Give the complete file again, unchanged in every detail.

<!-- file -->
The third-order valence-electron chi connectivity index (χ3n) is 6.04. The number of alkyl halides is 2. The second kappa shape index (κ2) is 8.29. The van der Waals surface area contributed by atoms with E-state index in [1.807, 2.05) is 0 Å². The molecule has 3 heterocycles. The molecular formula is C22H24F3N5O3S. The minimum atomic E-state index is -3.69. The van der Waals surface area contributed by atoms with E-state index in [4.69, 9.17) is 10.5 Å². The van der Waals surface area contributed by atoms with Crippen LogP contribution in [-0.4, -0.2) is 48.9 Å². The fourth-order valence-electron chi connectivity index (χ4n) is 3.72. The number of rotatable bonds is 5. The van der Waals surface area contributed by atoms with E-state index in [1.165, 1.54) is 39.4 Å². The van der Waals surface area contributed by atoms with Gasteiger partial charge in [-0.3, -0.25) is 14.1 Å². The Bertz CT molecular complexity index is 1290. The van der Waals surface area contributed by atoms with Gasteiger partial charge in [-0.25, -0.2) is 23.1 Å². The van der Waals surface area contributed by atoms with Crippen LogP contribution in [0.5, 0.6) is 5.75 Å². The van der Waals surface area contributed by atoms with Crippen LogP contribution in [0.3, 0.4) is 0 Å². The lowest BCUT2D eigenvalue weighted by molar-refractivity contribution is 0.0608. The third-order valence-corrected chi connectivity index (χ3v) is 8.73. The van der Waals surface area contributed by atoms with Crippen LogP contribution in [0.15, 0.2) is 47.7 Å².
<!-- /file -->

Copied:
The third-order valence-electron chi connectivity index (χ3n) is 6.04. The number of alkyl halides is 2. The second kappa shape index (κ2) is 8.29. The van der Waals surface area contributed by atoms with E-state index in [1.807, 2.05) is 0 Å². The molecule has 3 heterocycles. The molecular formula is C22H24F3N5O3S. The minimum atomic E-state index is -3.69. The van der Waals surface area contributed by atoms with E-state index in [4.69, 9.17) is 10.5 Å². The van der Waals surface area contributed by atoms with Crippen LogP contribution in [-0.4, -0.2) is 48.9 Å². The fourth-order valence-electron chi connectivity index (χ4n) is 3.72. The number of rotatable bonds is 5. The van der Waals surface area contributed by atoms with E-state index in [1.165, 1.54) is 39.4 Å². The van der Waals surface area contributed by atoms with Gasteiger partial charge in [-0.3, -0.25) is 14.1 Å². The Bertz CT molecular complexity index is 1290. The van der Waals surface area contributed by atoms with Gasteiger partial charge in [-0.25, -0.2) is 23.1 Å². The van der Waals surface area contributed by atoms with Crippen LogP contribution in [0.5, 0.6) is 5.75 Å². The van der Waals surface area contributed by atoms with Crippen LogP contribution in [0.3, 0.4) is 0 Å². The lowest BCUT2D eigenvalue weighted by molar-refractivity contribution is 0.0608. The third-order valence-corrected chi connectivity index (χ3v) is 8.73. The van der Waals surface area contributed by atoms with Crippen LogP contribution in [0.15, 0.2) is 47.7 Å².